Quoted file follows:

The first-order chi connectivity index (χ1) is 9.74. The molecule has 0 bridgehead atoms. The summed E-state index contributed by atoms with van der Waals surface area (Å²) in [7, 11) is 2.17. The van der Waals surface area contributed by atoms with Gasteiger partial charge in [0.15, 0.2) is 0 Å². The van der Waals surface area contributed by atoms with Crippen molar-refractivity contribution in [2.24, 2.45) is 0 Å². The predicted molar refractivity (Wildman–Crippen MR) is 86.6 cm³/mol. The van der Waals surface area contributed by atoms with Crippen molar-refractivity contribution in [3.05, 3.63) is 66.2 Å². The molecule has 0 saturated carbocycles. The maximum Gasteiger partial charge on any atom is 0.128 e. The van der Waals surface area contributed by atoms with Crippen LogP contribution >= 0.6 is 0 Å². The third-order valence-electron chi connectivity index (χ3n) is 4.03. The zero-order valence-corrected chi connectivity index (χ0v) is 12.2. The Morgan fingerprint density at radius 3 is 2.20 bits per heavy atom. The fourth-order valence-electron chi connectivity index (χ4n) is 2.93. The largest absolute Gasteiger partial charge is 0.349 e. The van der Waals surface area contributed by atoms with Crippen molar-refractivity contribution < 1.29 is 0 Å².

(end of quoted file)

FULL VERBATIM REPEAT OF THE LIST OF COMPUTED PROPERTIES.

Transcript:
The first-order chi connectivity index (χ1) is 9.74. The molecule has 0 bridgehead atoms. The summed E-state index contributed by atoms with van der Waals surface area (Å²) in [7, 11) is 2.17. The van der Waals surface area contributed by atoms with Gasteiger partial charge in [0.15, 0.2) is 0 Å². The van der Waals surface area contributed by atoms with Crippen molar-refractivity contribution in [2.24, 2.45) is 0 Å². The predicted molar refractivity (Wildman–Crippen MR) is 86.6 cm³/mol. The van der Waals surface area contributed by atoms with Crippen molar-refractivity contribution in [3.05, 3.63) is 66.2 Å². The molecule has 0 saturated carbocycles. The maximum Gasteiger partial charge on any atom is 0.128 e. The van der Waals surface area contributed by atoms with Crippen LogP contribution >= 0.6 is 0 Å². The third-order valence-electron chi connectivity index (χ3n) is 4.03. The zero-order valence-corrected chi connectivity index (χ0v) is 12.2. The Morgan fingerprint density at radius 3 is 2.20 bits per heavy atom. The fourth-order valence-electron chi connectivity index (χ4n) is 2.93. The largest absolute Gasteiger partial charge is 0.349 e. The van der Waals surface area contributed by atoms with Crippen molar-refractivity contribution < 1.29 is 0 Å².